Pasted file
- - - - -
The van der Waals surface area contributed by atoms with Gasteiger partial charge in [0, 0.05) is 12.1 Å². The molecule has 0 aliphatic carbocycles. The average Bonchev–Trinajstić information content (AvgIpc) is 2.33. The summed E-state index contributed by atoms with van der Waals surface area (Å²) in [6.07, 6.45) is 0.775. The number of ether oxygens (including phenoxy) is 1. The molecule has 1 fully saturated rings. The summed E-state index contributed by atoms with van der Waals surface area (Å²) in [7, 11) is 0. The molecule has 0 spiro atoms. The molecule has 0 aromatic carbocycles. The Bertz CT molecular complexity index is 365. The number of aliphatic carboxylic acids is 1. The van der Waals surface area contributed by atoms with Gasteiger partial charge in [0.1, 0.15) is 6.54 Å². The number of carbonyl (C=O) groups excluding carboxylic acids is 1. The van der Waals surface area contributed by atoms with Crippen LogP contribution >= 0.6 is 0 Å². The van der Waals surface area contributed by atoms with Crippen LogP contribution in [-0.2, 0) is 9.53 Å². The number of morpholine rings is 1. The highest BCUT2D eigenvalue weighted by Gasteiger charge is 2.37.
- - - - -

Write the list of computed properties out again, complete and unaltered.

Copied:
The van der Waals surface area contributed by atoms with Gasteiger partial charge in [0, 0.05) is 12.1 Å². The molecule has 0 aliphatic carbocycles. The average Bonchev–Trinajstić information content (AvgIpc) is 2.33. The summed E-state index contributed by atoms with van der Waals surface area (Å²) in [6.07, 6.45) is 0.775. The number of ether oxygens (including phenoxy) is 1. The molecule has 1 fully saturated rings. The summed E-state index contributed by atoms with van der Waals surface area (Å²) in [7, 11) is 0. The molecule has 0 spiro atoms. The molecule has 0 aromatic carbocycles. The Bertz CT molecular complexity index is 365. The number of aliphatic carboxylic acids is 1. The van der Waals surface area contributed by atoms with Gasteiger partial charge in [0.1, 0.15) is 6.54 Å². The number of carbonyl (C=O) groups excluding carboxylic acids is 1. The van der Waals surface area contributed by atoms with Crippen LogP contribution >= 0.6 is 0 Å². The van der Waals surface area contributed by atoms with Crippen LogP contribution in [-0.2, 0) is 9.53 Å². The number of morpholine rings is 1. The highest BCUT2D eigenvalue weighted by Gasteiger charge is 2.37.